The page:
Germ Warfare Under the Microscope

February 3, 2013 — Leave a comment

Biowarfare isn’t a new threat, but rather one that’s always changing. We asked MIT bioweapons expert Jeanne Guillemin to put the issue into perspective.


THE FUTURIST: How is advancing technology changing the threat of ?biological warfare in the twenty-first century?

Jeanne Guillemin: Technology by itself is not the driving force behind the threat of biological weapons. That force continues to be political. But for the sake of discussion, we can say that the technology for biological weapons is characterized by two ?levels of threat. One is residual, emanating from the old program (including those of the United States and the Soviet Union), in which the weapons potential of anthrax, ?tularemia, plague, and other infectious diseases was developed.

Many barriers exist to protect targeted populations. The political problem, which was demonstrated in the U.S. response to the 2001 anthrax letters, is that those people on the margins of mainstream society will be less well protected than those of higher social status or income.

The other threat concerns innovations in human genetics and neurology that someone could exploit for military ends in the same way that physics and chemistry begat weapons in previous centuries.

THE FUTURIST: How do you see this threat evolving in the next 10 years? The next 20 years?

Guillemin: Just as in the past, the threat of specific technical innovations will directly depend on government secrecy and on the willingness of skilled scientists to dedicate themselves to military programs that appear to be in the interests of national defense, though they defy international law. Unfortunately, history shows that the military pursuit of advantageous knowledge can lead to capabilities that are more offensive than defensive. In World War II, based on faulty estimates of German capabilities, the Allies moved forward with important germ weapon innovations that they initially claimed were for retaliation but that had inherently offensive potential. The mass production of anthrax bombs is an example. The Soviet Union covertly expanded its own program during the 1970s and 1980s, explaining to its scientific cadre that the expansion was a necessary defense against the United States.

THE FUTURIST: What are some specific actions governments could undertake to prevent an incident of bioterrorism?

Guillemin: In the last six years, the United States has invested some $44 billion in biodefense research and development, but whether this use of resources has deterred bioterror-ism is unclear. One could argue that bioterrorism itself is a kind of fiction or political construct. Since the 1990s, fears of bioterrorism have driven federal policy for domestic preparedness and homeland security. Washington officials and so-called experts on civilian biodefense have long broadcast the inevitability of a mass germ weapons attack by ?terrorists.

The drumroll-and a universal smallpox vaccination program for Americans-ceased by May 2003, after no biological weapons caches were found in Iraq. No lethal mass bioterrorist attack of any sort has ever occurred anywhere; rather, it is terrorists’ preference for conventional explosives that is demonstrated nearly daily in the news.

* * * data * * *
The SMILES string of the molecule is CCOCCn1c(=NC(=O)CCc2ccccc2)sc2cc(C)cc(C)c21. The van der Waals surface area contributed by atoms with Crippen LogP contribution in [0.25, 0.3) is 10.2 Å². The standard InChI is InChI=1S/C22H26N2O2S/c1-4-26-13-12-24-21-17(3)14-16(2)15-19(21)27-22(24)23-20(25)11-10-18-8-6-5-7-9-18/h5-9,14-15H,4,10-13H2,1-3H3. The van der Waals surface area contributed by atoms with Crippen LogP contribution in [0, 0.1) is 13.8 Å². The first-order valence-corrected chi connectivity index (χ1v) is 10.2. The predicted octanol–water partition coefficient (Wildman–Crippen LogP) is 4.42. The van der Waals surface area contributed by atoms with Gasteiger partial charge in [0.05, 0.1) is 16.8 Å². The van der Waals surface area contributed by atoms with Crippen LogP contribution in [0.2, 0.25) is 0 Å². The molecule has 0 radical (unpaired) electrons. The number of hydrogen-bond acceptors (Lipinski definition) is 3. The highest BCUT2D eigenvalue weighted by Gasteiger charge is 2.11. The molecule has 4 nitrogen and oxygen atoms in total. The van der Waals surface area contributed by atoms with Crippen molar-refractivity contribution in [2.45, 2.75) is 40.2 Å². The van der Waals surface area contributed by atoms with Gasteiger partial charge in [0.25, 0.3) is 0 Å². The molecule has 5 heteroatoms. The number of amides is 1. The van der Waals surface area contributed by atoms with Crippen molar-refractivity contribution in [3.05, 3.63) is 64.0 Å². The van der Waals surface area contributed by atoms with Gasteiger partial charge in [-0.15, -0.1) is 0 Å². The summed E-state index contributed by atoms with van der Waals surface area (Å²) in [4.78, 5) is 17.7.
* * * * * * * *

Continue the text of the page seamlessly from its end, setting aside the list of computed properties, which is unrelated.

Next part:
Still, the best place to start would be a vigorous state-by-state implementation of the 1972 Biological and Toxin Weapons Convention, which outlaws the possession or development of such weapons but lacks the standing organization and verification procedures that fortify the 1993 Chemical Weapons Convention.

THE FUTURIST: The threat of such an attack is one of those horrors that most people feel helpless in the face of. Aside from hoarding duct tape or gas masks, what are some things that individuals could do to feel more empowered in this era of growing uncertainty?

Guillemin: To feel empowered against the threat of biological weapons, individual citizens should insist on two policies: One is an effective, equitable health-care system that guarantees general protection from a range of medical threats. The other is government accountability regarding military or other programs potentially in violation of the 1972 Biological and Toxin Weapons Convention.

Effective oversight, which should begin at home, has been largely missing from the new U.S. biodefense initiative, which involves primarily the Department of Defense and the Department of Health and Human Services. In just a few years, the realm of secrecy has expanded unrestrained. New high-containment laboratories for experimental select agent research have multiplied in the absence of regulation to protect workers and populations in adjacent communities. The profusion of bio-defense projects has been associated with scores of accidents involving ?select agents for anthrax, plague, cholera, and other diseases.

Many other countries around the globe are gaining access to sophisticated biotechnology. If they follow the current U.S. example, they might pursue ?covert research that blurs the line ?between defensive and offensive goals.

About the Interviewee

Jeanne Guillemin is a professor of sociology at Boston College and a senior fellow at the MIT Security Studies Program. She is the author of several books on biological warfare, including Biological Weapons: The History of State Sponsored Programs and the Problem of Bioterrorism (Columbia University Press, 2004). Her e-mail address is guillemin@mit. edu.

Originally published in THE FUTURIST, May-June 2008.


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